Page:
One of my favourite things is, of course, knitting! I have been out of action recently as I had a repetitive strain injury on my right hand and thumb, quite likely caused by too much knitting. I am being very careful on my return to yarn addiction… BUT I am back!
I am a big fan of the “Ravelry” website and made my debut posts there as “Clarinutty” when I first got back into knitting a couple of years ago. I still have my user area but haven’t updated my projects in quite a while. On the site, I spotted a really inspiring project called “My Favourite Things Infinity Scarf” and thought immediately that it was something I must try too. Here is the link: http://www.ravelry.com/patterns/library/my-favourite-things-infinity-scarf
Jill McGee has to get loads of credit for her creation and for sharing it online. She provided some charts she used but mostly encourages us knitters to seek out or make up our own designs. The aim is to make something personal, meaningful and fun. So far, the cute, fluffy sheep seem to be the most popular with lovely comments on my personal Facebook page. They can be found here (again on Ravelry): http://www.ravelry.com/patterns/library/stranded-sheep-scarf
Of course, there are some ideas that are common to many of us knitters and a whole tradition of stranded-knitting to call upon for decorative segments of design. With fellow enthusiasts upholding the old school, but also bringing in the new, it becomes a process that grows and evolves. And with website communities and blogs ike this one the net is spread wider and access to materials is immediate. Even if you borrow a chart, it will always look different depending on the context of where it is and the colours/yarns use. Meanwhile, your own humble creation may turn up, unbeknown to you as the designer, on any kind of garment, anywhere in the world!.
Ravelry is a great site that encourages and facilitates just this kind of online sharing. Linked into Jill McGee’s original project are those projects made by other Ravelry members, even my own now as a “work in progress.” By clicking some of these linked projects, I could see what other knitters had made of this project, how they had made it their own. I found quite a few patterns that would fit my ideal scarf and it also started the creative process for me to draw up my own charts.
Then I found this website where I could draw up my own patterns charts and print: http://www.tricksyknitter.com/knitting-chart-maker/
Again, there are some charts shared freely. First I adapted an existing cat chart by altering its body shape and legs, keeping the head much the same. I drew in a heart (what was only a background colour space) for artistic and practical purposes, in stranded knitting it is always harder to keep winding in the ends behind a long line of the same colour. Once I got used to the chart maker, I started to make my own patterns like notation, as I am musician, and a “fika” idea to illustrate my adopted love of Swedish coffee time. I still have my squared-paper notepad with my designs as I really am a paper and pencil girl when it comes to drawing. I also have the most excellent “bible” of traditional Scandinavian designs by Sheila McGregor. And so the research goes on (sometimes with a Tiger on my lap), and so the knitting continues…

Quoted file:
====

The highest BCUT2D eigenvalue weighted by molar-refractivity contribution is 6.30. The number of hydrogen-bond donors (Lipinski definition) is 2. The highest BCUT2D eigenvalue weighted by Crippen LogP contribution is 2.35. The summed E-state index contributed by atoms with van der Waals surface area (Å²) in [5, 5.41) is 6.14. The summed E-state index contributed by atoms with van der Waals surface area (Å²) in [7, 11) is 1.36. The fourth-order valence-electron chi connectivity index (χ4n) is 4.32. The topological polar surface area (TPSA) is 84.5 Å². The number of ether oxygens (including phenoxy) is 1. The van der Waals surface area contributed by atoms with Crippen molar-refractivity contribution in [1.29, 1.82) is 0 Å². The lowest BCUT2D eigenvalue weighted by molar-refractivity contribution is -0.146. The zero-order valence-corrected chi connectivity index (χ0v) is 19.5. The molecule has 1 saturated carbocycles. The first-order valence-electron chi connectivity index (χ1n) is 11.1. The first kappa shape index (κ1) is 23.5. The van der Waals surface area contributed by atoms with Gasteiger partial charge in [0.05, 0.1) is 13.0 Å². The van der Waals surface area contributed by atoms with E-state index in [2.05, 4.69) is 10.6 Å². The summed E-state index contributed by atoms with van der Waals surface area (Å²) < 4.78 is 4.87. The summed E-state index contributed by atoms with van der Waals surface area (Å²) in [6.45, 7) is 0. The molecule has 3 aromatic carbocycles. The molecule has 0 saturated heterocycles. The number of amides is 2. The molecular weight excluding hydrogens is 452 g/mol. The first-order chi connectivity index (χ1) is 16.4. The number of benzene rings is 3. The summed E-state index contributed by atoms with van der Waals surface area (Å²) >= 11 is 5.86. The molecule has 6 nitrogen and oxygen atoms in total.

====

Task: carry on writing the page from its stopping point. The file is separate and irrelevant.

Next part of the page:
I am slightly alarmed by how much I notice the things around me and think: I know, I could chart that! Like, my Mum’s plates and my bag, or even when I am out and about!
The best thing is this really is a great stash buster. I am on half-term holidays and staying at my parents where I had to leave a fair bit of yarn when I moved to Stockholm and didn’t want to alarm my poor awaiting Swede by arriving with one box too many. Also Mum had some odds and ends of various colours and we realised that, between us, we had lots of yarn that needed using up. My cat, Mina, helped me sort out a delightful array of colours. I am using some acrylic and some wool but all pretty much the same thickness and knitting on 4mm circular needles. My, this is going to be warm will all this stranded knitting!
It will be fun to see how this turns out and how long this scarf will be. The idea is to keep going and then join both ends into a circular “infinity” scarf. I didn’t get on well with the “provisional cast on” so I might actually go with a traditional long wrap and just sew the ends up but not necessarily together in a join. We will see. Certainly “infinity” is a good word as it feels like the possibilities are endless…
Warning: If you are thinking of doing this project, it is highly addictive!
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